Is Your Spouse Affected When You Claim SSDI?

Photo of couple reviewing documentAs people get closer to their retirement age, they try to coordinate their benefits for maximum effect. This is a common practice for married couples trying to make the most out of their retirement. However, when Social Security disability benefits become a part of these considerations, things can get complicated. But don’t worry, the Tulsa disability attorneys here at Troutman & Troutman can clarify a few things.

How Will Claiming SSDI Affect Your Spouses Benefits?

The first thing you need to realize is that claiming Social Security disability insurance (SSDI) won’t affect your Social Security retirement benefits. When you reach retirement age, your SSDI benefits will be replaced by your retirement benefits, and since both benefits are based on your work credits, those benefits will be the same.

The next thing you should know is that your spouse can also claim disability benefits based on your work records, but there are a few requirements that must be met:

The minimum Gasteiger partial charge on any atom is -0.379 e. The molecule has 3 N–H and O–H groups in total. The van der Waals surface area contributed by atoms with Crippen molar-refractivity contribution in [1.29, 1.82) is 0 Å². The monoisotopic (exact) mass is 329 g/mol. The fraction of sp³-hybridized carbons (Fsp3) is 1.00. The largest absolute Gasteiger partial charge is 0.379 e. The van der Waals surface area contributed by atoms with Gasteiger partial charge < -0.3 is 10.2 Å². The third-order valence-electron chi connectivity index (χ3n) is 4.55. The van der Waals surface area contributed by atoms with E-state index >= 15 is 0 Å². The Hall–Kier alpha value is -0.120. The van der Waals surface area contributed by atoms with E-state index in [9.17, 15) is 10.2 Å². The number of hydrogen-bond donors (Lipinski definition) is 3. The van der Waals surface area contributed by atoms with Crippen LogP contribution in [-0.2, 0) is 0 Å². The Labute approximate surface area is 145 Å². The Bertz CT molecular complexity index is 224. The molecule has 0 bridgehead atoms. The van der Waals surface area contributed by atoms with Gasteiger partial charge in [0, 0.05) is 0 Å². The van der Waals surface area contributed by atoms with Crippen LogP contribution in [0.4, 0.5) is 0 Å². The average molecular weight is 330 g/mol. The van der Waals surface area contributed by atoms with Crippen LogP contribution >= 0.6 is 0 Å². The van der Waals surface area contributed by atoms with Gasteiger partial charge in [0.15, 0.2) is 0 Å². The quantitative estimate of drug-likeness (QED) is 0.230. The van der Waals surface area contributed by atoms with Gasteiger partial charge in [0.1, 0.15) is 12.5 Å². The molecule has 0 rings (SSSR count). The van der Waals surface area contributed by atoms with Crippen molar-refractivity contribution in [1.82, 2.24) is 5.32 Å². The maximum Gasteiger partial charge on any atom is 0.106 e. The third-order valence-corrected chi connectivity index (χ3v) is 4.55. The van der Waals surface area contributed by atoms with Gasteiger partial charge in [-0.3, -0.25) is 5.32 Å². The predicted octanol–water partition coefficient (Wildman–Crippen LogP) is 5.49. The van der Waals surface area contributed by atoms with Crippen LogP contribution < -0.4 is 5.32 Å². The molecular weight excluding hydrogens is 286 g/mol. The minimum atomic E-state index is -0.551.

• If your spouse is over the age of 62, they can claim benefits based off your work record.
  • If your spouse takes care of your child—who is younger than 16 or has a disability—then they can claim benefits based off your work record at any age.

Your unmarried children under the age of 18(19 if they are still in high school) can also claim benefits based off your record. Your children can also claim benefits on your record if they acquired a permanent disabling condition before the age of 22, even if they are adopted. Divorced spouses can also claim certain benefits as well if they are unmarried and at least 62 years old.

These benefits won’t affect your own benefits, but they will be affected by your working record.

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